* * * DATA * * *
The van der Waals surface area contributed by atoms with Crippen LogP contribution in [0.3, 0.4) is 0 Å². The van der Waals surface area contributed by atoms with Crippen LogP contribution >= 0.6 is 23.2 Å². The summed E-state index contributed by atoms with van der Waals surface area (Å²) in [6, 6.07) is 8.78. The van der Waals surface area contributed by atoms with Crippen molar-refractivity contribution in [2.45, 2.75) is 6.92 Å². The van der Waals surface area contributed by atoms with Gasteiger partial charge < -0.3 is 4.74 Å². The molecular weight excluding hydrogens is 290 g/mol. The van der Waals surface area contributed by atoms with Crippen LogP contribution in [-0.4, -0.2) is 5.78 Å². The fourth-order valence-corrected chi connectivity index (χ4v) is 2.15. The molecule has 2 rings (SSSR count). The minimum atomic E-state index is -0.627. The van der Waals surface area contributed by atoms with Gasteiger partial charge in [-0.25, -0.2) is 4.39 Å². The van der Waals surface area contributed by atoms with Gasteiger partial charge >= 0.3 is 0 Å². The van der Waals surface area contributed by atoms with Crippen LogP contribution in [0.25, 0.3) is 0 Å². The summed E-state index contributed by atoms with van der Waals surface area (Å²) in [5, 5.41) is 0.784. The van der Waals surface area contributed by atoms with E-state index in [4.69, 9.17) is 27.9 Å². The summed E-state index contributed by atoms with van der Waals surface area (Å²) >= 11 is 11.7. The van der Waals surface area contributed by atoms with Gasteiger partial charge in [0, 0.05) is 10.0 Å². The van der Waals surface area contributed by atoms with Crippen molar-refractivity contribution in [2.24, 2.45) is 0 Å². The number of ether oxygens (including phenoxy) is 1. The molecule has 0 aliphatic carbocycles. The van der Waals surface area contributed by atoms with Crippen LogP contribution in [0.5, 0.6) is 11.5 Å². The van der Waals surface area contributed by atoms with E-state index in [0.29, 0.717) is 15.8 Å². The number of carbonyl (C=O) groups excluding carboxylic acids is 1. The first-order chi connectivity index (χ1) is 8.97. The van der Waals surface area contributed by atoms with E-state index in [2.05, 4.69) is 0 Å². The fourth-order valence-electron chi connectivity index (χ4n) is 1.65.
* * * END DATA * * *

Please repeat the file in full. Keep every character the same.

The van der Waals surface area contributed by atoms with Crippen LogP contribution in [0.3, 0.4) is 0 Å². The van der Waals surface area contributed by atoms with Crippen LogP contribution >= 0.6 is 23.2 Å². The summed E-state index contributed by atoms with van der Waals surface area (Å²) in [6, 6.07) is 8.78. The van der Waals surface area contributed by atoms with Crippen molar-refractivity contribution in [2.45, 2.75) is 6.92 Å². The van der Waals surface area contributed by atoms with Gasteiger partial charge < -0.3 is 4.74 Å². The molecular weight excluding hydrogens is 290 g/mol. The van der Waals surface area contributed by atoms with Crippen LogP contribution in [-0.4, -0.2) is 5.78 Å². The fourth-order valence-corrected chi connectivity index (χ4v) is 2.15. The molecule has 2 rings (SSSR count). The minimum atomic E-state index is -0.627. The van der Waals surface area contributed by atoms with Gasteiger partial charge in [-0.25, -0.2) is 4.39 Å². The van der Waals surface area contributed by atoms with Gasteiger partial charge >= 0.3 is 0 Å². The van der Waals surface area contributed by atoms with Crippen LogP contribution in [0.25, 0.3) is 0 Å². The summed E-state index contributed by atoms with van der Waals surface area (Å²) in [5, 5.41) is 0.784. The van der Waals surface area contributed by atoms with E-state index in [4.69, 9.17) is 27.9 Å². The summed E-state index contributed by atoms with van der Waals surface area (Å²) >= 11 is 11.7. The van der Waals surface area contributed by atoms with Gasteiger partial charge in [0, 0.05) is 10.0 Å². The van der Waals surface area contributed by atoms with Crippen molar-refractivity contribution in [2.24, 2.45) is 0 Å². The number of ether oxygens (including phenoxy) is 1. The molecule has 0 aliphatic carbocycles. The van der Waals surface area contributed by atoms with Crippen LogP contribution in [0.5, 0.6) is 11.5 Å². The van der Waals surface area contributed by atoms with E-state index in [0.29, 0.717) is 15.8 Å². The number of carbonyl (C=O) groups excluding carboxylic acids is 1. The first-order chi connectivity index (χ1) is 8.97. The van der Waals surface area contributed by atoms with E-state index in [2.05, 4.69) is 0 Å². The fourth-order valence-electron chi connectivity index (χ4n) is 1.65.